The story so far: after being part of the Parasearch crew he co-led with Graham Phillips, who were responsible for getting the whole “psychic questing” thing kicked off – as chronicled in Phillips and Martin Keatman’s books The Green Stone and The Eye of Fire – Andrew Collins caused a bit of a stir of his own when he put out The Black Alchemist and The Seventh Sword, his own accounts of psychic questing exploits.
The Seventh Sword overlapped to an extent with matters discussed in The Green Stone, but it was The Black Alchemist which really made waves. Bearing delightfully sacrilegious cover art and claiming to reveal the secret behind the Great Storm of 1987, it featured Andrew and his psychic colleague Bernard experiencing a series of psychic run-ins with the titular Black Alchemist – supposedly a nefarious occultist who performed dodgy rituals in sacred sites with the intent of making corrupt use of the British ley line network. Despite never actually confronting the Black Alchemist in the flesh, Collins and Bernard purportedly had repeated psychic clashes with the chap as they tried to disrupt his evil works.
As with much psychic questing stuff, it was almost certainly the result of either deliberate hoaxing or a deliberate desire to believe leading to an indulgence of apophenia, Bernard and Andrew yes-anding each other into believing they were tangling with a real life Dennis Wheatley villain and his coterie of co-conspirators. Still, it was a fun story to entertain even if you didn’t actually believe it, which probably helped the book sell well – a little attention-grabbing controversy from evangelical Christian quarters objecting to the book on moral grounds didn’t hurt. A more direct sequel than The Seventh Sword was probably inevitable.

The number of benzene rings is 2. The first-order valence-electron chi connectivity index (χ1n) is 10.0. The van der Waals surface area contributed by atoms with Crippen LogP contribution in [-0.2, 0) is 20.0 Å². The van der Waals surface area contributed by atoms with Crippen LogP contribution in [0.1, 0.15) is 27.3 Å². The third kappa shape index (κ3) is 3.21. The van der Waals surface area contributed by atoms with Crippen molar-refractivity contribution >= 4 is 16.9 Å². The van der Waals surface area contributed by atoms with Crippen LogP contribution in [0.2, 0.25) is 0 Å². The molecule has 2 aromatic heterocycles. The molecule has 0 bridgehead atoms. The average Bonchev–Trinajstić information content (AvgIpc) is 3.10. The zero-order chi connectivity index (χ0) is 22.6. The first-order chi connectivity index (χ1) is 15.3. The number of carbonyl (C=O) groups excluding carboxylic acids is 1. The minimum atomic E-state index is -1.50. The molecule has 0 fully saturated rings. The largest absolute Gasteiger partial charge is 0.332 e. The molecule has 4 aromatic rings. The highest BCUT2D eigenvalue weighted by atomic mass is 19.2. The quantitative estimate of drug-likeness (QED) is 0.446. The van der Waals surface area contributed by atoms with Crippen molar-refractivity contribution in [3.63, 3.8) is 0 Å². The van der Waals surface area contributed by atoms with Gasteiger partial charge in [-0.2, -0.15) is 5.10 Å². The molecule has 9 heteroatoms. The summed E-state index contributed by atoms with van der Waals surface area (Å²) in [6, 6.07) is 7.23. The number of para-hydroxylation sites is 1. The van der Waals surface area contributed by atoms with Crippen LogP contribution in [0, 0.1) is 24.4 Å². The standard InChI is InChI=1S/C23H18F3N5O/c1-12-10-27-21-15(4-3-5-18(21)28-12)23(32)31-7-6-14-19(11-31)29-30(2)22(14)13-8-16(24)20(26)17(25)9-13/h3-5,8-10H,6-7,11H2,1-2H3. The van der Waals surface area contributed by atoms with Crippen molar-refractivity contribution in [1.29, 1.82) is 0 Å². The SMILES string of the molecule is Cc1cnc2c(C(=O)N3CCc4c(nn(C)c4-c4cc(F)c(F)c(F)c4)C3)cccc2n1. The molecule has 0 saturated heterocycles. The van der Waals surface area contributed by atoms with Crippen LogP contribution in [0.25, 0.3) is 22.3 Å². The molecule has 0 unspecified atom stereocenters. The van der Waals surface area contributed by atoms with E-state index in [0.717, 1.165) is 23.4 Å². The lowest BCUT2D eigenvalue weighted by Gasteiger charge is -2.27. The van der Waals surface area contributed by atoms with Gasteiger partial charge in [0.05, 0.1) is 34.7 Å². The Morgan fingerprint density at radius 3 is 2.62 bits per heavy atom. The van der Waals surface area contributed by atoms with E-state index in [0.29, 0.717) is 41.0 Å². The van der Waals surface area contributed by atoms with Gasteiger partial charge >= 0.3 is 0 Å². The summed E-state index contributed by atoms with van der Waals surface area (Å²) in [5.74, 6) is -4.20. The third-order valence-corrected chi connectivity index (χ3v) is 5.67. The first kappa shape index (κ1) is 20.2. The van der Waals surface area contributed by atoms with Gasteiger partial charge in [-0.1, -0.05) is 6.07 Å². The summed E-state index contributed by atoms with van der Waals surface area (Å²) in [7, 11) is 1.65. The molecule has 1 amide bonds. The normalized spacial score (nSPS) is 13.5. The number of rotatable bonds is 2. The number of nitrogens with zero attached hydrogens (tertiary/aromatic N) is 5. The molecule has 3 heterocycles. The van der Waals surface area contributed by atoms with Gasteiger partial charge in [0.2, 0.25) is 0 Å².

That sequel was 1993’s The Second Coming. This opens with they disruption of one of the Black Alchemist’s grand plans by Andrew and his colleagues when they stand on top of a hill and yes-and each other into thinking that they are under assault from astral wolves. If this incident sounds familiar, it might be because I mention it in my review of The Black Alchemist – for in the 2015 revision of that book, it’s tacked onto the end to provide a somewhat more satisfying conclusion than was provided in the original version, which just sort of ceases rather abruptly without really coming to any sort of conclusion.
Indeed, in the epilogue of The Second Coming Collins notes that the most common bit of feedback he received about The Black Alchemist was “shame about the ending”. He argues that this is a consequence of the book being an account of real events which were still kind of ongoing as the book was being finished, and which didn’t really offer a nice neat confrontation with the big bad, but for this go-around – covering developments in the case from 1988 to 1991 – he’s selected as a stopping-point an incident at Whitby, since that seemed to be suitably dramatic.
That incident, dear readers, was when Andrew Collins and his friends defeated Dracula.